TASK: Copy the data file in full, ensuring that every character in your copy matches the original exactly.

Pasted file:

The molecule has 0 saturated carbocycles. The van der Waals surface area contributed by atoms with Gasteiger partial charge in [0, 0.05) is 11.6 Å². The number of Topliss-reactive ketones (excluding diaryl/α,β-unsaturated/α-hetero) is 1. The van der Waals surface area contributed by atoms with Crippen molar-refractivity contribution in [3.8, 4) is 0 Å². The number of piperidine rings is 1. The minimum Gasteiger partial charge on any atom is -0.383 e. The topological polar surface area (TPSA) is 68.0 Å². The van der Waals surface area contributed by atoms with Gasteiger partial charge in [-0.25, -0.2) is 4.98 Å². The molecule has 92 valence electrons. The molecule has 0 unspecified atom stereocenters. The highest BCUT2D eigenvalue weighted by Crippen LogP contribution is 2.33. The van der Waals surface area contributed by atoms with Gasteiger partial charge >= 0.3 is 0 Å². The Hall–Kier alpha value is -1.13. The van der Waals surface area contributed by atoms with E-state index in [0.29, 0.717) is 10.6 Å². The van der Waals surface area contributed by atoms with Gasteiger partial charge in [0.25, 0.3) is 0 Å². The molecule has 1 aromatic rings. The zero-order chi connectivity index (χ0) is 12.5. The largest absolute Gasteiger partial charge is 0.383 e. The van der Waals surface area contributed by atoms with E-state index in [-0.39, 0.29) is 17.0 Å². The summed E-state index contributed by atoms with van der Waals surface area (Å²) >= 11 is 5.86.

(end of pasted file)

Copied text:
The molecule has 0 saturated carbocycles. The van der Waals surface area contributed by atoms with Gasteiger partial charge in [0, 0.05) is 11.6 Å². The number of Topliss-reactive ketones (excluding diaryl/α,β-unsaturated/α-hetero) is 1. The van der Waals surface area contributed by atoms with Crippen molar-refractivity contribution in [3.8, 4) is 0 Å². The number of piperidine rings is 1. The minimum Gasteiger partial charge on any atom is -0.383 e. The topological polar surface area (TPSA) is 68.0 Å². The van der Waals surface area contributed by atoms with Gasteiger partial charge in [-0.25, -0.2) is 4.98 Å². The molecule has 92 valence electrons. The molecule has 0 unspecified atom stereocenters. The highest BCUT2D eigenvalue weighted by Crippen LogP contribution is 2.33. The van der Waals surface area contributed by atoms with Gasteiger partial charge >= 0.3 is 0 Å². The Hall–Kier alpha value is -1.13. The van der Waals surface area contributed by atoms with E-state index in [0.29, 0.717) is 10.6 Å². The van der Waals surface area contributed by atoms with Gasteiger partial charge in [0.25, 0.3) is 0 Å². The molecule has 1 aromatic rings. The zero-order chi connectivity index (χ0) is 12.5. The largest absolute Gasteiger partial charge is 0.383 e. The van der Waals surface area contributed by atoms with E-state index in [-0.39, 0.29) is 17.0 Å². The summed E-state index contributed by atoms with van der Waals surface area (Å²) >= 11 is 5.86.